South West Trains had intended to reduce ticket office opening hours at 114 stations across the network, including in many cases over week days, as well as weekends.
A small reduction in ticket office opening hours at Templecombe has been approved by government Ministers, although these reductions are now significantly less than they would have been under South West Trains’ original plans.
David Heath has spent a number of weeks campaigning locally on the issue, and had highlighted his concerns regarding the reduction in facilities and services available at Templecombe station should they have been forced to massively reduce both staffing and ticket office opening hours.
Commenting on the issue, David Heath said: "This is excellent news for Templecombe. If these proposals had gone through, the ticket office would have been closed for half the week, and it would have been difficult or impossible to buy the cheapest tickets.
"The plans to reduce staffing levels would also have made it substantially more difficult for disabled or elderly passengers who have difficulties using the steep footbridge from seeking assistance onto the platform.
"The planned cuts at Templecombe were totally unacceptable – with the ticket office closed in the afternoon and all weekend. The news that this policy has now been rejected by Ministers is great news for the local area".
David Heath promoted to Front Bench
In an announcement from Liberal Democrat Party Leader Nick Clegg, David Heath was today returned to the Liberal Democrat Shadow Cabinet as Shadow Leader of the House, a role he last held in 2007.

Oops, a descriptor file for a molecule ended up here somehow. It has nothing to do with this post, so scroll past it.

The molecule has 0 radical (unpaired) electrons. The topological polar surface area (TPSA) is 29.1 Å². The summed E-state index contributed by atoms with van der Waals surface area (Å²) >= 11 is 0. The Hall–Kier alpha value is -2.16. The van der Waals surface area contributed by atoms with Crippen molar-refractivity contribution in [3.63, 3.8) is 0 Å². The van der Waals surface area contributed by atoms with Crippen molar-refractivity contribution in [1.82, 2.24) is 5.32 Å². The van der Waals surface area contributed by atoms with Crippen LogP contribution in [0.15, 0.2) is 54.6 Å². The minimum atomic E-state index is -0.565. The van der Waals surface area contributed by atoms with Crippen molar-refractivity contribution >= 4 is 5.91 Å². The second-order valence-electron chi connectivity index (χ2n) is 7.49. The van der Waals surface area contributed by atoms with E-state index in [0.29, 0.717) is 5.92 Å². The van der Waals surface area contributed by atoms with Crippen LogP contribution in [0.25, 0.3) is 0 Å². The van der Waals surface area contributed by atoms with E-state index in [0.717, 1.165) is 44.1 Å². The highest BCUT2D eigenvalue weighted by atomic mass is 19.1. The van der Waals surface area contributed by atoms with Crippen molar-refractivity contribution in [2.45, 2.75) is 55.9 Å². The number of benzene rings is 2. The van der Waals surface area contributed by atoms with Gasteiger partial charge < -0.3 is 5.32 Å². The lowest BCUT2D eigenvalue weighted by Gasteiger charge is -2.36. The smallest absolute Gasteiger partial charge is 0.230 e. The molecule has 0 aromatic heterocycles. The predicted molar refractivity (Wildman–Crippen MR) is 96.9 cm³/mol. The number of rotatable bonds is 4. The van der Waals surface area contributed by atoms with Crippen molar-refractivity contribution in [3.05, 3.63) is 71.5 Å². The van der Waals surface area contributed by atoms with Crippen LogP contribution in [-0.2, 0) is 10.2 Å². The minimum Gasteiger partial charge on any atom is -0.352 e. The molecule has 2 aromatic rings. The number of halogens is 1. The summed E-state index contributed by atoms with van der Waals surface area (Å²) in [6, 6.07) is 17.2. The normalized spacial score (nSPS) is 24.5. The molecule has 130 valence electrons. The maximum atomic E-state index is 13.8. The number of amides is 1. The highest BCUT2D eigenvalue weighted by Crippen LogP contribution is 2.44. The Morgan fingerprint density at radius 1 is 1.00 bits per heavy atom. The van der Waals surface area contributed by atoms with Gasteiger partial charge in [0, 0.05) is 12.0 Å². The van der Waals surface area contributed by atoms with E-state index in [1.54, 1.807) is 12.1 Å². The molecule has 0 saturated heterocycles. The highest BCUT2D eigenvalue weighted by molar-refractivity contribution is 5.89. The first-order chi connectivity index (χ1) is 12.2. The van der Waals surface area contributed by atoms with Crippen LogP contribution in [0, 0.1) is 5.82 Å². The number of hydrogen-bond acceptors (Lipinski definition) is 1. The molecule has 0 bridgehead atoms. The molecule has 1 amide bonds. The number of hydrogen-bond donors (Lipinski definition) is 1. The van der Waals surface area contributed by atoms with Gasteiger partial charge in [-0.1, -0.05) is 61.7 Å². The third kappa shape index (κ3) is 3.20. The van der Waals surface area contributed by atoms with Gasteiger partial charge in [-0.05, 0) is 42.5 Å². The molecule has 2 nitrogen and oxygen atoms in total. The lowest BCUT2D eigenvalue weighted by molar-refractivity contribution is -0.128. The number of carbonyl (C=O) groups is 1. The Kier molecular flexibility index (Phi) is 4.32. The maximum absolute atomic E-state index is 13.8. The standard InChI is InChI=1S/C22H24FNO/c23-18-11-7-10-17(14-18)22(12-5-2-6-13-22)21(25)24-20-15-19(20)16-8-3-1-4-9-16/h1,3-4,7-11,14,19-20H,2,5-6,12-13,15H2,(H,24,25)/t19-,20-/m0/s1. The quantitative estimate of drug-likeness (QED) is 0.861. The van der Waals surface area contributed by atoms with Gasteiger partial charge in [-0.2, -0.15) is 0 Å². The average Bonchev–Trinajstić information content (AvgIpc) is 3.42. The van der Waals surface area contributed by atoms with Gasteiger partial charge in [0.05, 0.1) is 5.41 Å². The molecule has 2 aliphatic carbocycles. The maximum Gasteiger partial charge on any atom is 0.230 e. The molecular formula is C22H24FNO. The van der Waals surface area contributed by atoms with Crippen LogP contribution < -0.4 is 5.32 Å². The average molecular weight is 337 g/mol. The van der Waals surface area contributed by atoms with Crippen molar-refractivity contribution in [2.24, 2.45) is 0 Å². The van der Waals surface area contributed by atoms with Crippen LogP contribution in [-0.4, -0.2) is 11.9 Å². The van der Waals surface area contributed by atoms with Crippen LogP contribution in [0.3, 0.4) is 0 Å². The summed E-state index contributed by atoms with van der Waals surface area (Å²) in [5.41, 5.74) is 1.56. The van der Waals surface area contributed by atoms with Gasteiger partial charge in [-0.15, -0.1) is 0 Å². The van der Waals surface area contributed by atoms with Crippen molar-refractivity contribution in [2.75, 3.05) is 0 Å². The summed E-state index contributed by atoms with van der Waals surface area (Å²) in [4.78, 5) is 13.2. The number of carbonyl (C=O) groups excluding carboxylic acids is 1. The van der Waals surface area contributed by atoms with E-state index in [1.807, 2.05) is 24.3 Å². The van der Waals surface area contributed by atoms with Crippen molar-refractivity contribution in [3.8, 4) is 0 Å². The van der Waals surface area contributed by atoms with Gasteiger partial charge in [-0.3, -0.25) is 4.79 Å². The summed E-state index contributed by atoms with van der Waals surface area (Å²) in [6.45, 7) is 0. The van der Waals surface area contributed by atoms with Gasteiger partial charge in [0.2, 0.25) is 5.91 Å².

The position will mean that David will scrutinise the work of government minister Harriet Harman MP and her department, and act as spokesman on matters relating to the work of the House of Commons.
Mr Heath left the Liberal Democrat front bench in March last year when he voted for a referendum on the Treaty of Lisbon against the official party line. He has since been a backbencher, but made it plain that other than the disagreement on the specific issue of Europe there were no differences between him and Mr Clegg on policy matters.
Commenting on the changes he had made to the Shadow Cabinet, Liberal Democrat Leader, Nick Clegg said: “I am proud to lead the best front-bench team in British politics, a team which has consistently been ahead of the curve on the big debates that matter to the British people.
“This team leaves the Liberal Democrats well placed to take the fight to both Labour and the Conservatives in the run-up to the General Election and to bring about the change that Britain needs.”
David Heath said: “Obviously I am delighted to be back in a leading role for the party, and particularly in a position which allows me a degree of freedom to comment on a wide range of issues.
"However, a key role will be to argue for effective reform of parliament itself so that it can do its job both in legislation and scrutiny of the actions of ministers more effectively. I am eager to use the opportunities I have to strengthen democratic involvement and the relevance of parliament as an institution.
“I have had plenty to occupy me over the last nine moths with constituency issues, but I hope that my new job will enable me to carry those arguments forward even more effectively.”